Post # 23
I would be annoyed with a 9am wedding, even more annoyed if I had to travel to get there because i’d have to take at least a half day off on Friday or else get in late Friday night and not get any sleep before your wedding. If I knew there was a 4-6 hour gap between ceremony and reception, I’d skip the event. It just sounds painful and annoying to me. And if I didn’t know about the gap until I got to your wedding, I’d skip the reception and be really crabby for the rest of the night. If you must have your ceremony at the church, then make it a private ceremony and make it clear to the guests that they are of course welcome but very much NOT expected to attend, due to the inconvenience of it all. If I recieved an invite like that, I would not be upset or angry and I would think you were being thoughtful to invite me to the party without the expectation of my attending the ceremony. And I’d actually turn up at your church if I was already awake and moving around at that hour of the morning.
Post # 24
Have you tried searching for posts with the phrase “Catholic gap” here? This is not uncommon for the bees getting married in Catholic churches that prefer evening receptions.
Post # 25
Thanks, everyone. We’ve been going round and round about this, so it’s good having a census of opinon.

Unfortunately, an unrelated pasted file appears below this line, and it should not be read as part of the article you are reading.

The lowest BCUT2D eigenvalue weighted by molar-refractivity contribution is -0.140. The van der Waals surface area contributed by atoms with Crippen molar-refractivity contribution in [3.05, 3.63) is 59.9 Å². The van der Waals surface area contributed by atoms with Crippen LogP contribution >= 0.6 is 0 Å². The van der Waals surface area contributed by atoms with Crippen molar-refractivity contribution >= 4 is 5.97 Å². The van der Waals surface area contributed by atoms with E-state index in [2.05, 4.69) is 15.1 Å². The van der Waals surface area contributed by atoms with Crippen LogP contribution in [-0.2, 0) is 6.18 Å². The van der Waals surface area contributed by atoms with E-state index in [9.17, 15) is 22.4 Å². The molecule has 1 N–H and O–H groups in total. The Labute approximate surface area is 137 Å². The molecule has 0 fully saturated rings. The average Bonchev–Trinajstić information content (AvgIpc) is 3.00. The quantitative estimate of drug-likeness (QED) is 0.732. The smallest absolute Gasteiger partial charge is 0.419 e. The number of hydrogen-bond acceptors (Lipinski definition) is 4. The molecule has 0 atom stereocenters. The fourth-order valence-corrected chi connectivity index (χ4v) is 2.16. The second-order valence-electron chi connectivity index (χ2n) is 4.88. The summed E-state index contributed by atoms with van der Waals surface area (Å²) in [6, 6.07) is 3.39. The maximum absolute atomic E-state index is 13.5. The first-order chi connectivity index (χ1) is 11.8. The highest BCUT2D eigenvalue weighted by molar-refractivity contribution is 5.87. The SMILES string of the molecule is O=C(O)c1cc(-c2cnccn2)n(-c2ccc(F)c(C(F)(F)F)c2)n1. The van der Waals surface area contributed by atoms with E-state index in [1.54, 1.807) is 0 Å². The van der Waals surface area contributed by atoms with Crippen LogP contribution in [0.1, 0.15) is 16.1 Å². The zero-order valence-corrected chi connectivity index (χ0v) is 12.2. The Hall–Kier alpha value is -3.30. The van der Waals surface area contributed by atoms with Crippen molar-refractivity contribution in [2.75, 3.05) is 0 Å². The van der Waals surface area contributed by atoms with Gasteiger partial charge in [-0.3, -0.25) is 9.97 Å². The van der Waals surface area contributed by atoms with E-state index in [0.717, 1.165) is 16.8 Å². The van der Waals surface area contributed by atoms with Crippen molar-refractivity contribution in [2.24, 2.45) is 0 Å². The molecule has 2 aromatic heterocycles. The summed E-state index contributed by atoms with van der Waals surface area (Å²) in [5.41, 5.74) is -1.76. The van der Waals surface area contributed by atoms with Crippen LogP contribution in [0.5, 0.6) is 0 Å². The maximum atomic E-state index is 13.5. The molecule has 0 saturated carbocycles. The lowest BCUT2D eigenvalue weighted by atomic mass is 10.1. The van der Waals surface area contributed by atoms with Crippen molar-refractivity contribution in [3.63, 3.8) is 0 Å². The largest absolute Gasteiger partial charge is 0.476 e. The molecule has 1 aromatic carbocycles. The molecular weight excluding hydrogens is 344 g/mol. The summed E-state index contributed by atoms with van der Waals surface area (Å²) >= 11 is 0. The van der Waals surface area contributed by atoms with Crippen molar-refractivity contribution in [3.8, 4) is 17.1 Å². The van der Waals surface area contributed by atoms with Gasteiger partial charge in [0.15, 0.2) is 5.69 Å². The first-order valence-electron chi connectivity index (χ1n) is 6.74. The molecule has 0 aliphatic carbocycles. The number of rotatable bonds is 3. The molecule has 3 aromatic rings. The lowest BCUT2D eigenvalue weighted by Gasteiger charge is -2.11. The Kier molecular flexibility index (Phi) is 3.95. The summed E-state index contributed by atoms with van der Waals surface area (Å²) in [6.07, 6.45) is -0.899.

Post # 26
this was going to be my suggestion as well – I’ve seen this work well. If you’re set on the 9am church (and that seems REALLY REALLY early for a wedding) then I think you need to have a lunch/brunch reception.
I would find Friday evening with no gap better than 9am with a big gap.
My hair appointment was at 9am for my 5:30 wedding, I can’t imagine what time we would have had to start for a 9am wedding.
Post # 27
I’m Catholic, so I’m used to a sometimes large gap in the day. Unfortunately, when we’re talking about an early ceremony plus a longer gap I generaly see only the immediate family and people who are local to the venue come to the ceremony. I’m talking, I’ve been to weddings where the morning ceremony had a couple dozen people and the afternoon reception had hundreds. I imagine that is even more likely if the reception isn’t until the evening.
Your wedding is more than two years away… I have to think a better time slot will open up, hopefully before you have to book the reception stuff.
Post # 28
Lol, actually it’s about 14 months 🙂
Post # 29
“My hair appointment was at 9am for my 5:30 wedding, I can’t imagine what time we would have had to start for a 9am wedding.”
This too! Will you even be able to find a florist who will deliver your flowers by 6 or 7am, or hairstylist or makeup person who will be able to show up at like 5 or 6am?
Even if you choose to do all of that yourself (either by choice or because no one can come that early), you will have to be up SO early. As will your family and bridal party. That’s a lot of people to wrangle into waking up at 5.
Post # 30
I’d like something like this. I was thinking maybe we could get a farm for a reception venue that let us have the run of the place all day. We could focus the meal at brunch with all the typical wedding stuff following (dances, cake cutting, pictures…) which I think we could stretch til 2 or 3. Those from far away would be free to leave. Then pack in other activities like exploring the farm, games, photo booths, that are low-key. Serve some snacks around dinnertime because I’d think most people would still be stuffed from brunch. And do more clubbing music/booze after, finishing up around 7?
I was trying to figure out how to lengthen the day without effectively paying for two receptions.